Research on the effect of ecotourism on tiger shark behavior

A team of University of Miami researchers, including shark researcher Neil Hammerschlag, have conducted a study using satellite telemetry on tiger sharks (Galeocerdo cuvier) in an attempt to learn what kind of impact ecotourism (in this case, baited shark dives) has on the shark’s long-range migration and habitat utilization.

Sample groups were taken from Florida (where baited shark dives are illegal) and the Bahamas (where baited shark dives are abundant). Analysis of the data from each sample group did not produce a significant difference in the measures of movement and behavior evaluated by the study. Additionally, the data revealed information about long-range migration behavior among both sample groups that was previously unknown.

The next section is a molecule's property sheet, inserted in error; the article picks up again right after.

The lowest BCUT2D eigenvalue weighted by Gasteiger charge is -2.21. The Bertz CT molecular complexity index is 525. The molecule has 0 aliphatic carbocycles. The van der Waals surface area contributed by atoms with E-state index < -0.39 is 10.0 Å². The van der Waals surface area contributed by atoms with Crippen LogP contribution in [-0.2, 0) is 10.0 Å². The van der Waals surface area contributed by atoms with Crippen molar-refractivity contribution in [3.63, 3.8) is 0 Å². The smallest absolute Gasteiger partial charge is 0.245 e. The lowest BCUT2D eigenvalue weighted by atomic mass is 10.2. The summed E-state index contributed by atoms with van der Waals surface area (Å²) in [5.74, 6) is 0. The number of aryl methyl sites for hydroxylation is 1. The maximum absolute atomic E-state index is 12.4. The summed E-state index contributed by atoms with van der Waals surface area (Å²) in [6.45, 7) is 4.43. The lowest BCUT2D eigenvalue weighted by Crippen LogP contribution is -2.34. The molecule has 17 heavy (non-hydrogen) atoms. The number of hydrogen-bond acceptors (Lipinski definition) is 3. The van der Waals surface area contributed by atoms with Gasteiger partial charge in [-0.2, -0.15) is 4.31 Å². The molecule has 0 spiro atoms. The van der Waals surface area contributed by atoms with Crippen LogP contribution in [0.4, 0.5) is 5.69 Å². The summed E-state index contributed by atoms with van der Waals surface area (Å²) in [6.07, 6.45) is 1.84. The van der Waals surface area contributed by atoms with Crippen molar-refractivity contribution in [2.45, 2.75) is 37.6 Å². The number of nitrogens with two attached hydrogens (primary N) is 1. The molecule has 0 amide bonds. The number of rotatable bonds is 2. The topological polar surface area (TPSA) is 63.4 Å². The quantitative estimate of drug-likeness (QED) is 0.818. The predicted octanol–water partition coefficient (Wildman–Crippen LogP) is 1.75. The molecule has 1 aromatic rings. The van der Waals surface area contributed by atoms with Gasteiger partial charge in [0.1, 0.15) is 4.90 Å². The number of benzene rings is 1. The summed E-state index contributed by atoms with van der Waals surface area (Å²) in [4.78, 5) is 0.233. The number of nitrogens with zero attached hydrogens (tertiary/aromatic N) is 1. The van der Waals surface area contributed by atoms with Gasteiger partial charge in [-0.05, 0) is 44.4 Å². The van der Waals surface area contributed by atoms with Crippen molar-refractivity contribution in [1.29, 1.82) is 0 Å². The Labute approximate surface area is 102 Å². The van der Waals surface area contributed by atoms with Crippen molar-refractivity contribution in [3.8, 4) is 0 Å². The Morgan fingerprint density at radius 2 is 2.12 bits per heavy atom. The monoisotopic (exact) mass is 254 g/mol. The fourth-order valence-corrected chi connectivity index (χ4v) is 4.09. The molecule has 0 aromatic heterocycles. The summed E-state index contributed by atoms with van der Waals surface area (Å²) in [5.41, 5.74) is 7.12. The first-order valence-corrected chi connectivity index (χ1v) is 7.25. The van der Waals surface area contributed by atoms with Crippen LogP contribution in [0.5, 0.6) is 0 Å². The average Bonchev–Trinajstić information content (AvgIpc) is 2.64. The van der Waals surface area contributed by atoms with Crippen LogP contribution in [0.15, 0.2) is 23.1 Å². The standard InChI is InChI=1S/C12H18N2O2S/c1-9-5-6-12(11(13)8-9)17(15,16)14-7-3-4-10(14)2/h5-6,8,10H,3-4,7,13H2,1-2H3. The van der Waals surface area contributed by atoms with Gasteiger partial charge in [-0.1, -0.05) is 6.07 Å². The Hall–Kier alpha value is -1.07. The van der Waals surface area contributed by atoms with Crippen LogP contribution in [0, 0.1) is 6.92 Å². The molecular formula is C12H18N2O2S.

An overview of the research is available at Functional Ecology.


  1. drudown says:

    One thing is certain to me, however.

    With the increased regularity and predictability of these eco-tourist feeding events, Tiger, White and Bull sharks that frequent baited dives are displaying uncharacteristically “docile” behaviors that simply reflect basic conditioning that predictably results via food rewards. It is therefore folly to purport to divine larger sociobiological insight. That is as true of sharks at Tiger beach as it was with feeding Grizzly bears at Yellowstone.

    Some might even say that, with highly migratory Tiger and White sharks, it can be more dangerous (e.g., Groh fatality) when and if a hungry, migrating individual shark randomly arrives on the scene on account of the stimuli and realizes a feeding opportunity and one of the ecotourist’s expense.

    (nom nom nom)

    With that said, the Guadalupe dive I did with so many White sharks was one of the best experiences of my life!! Ah me, assumption of risk.

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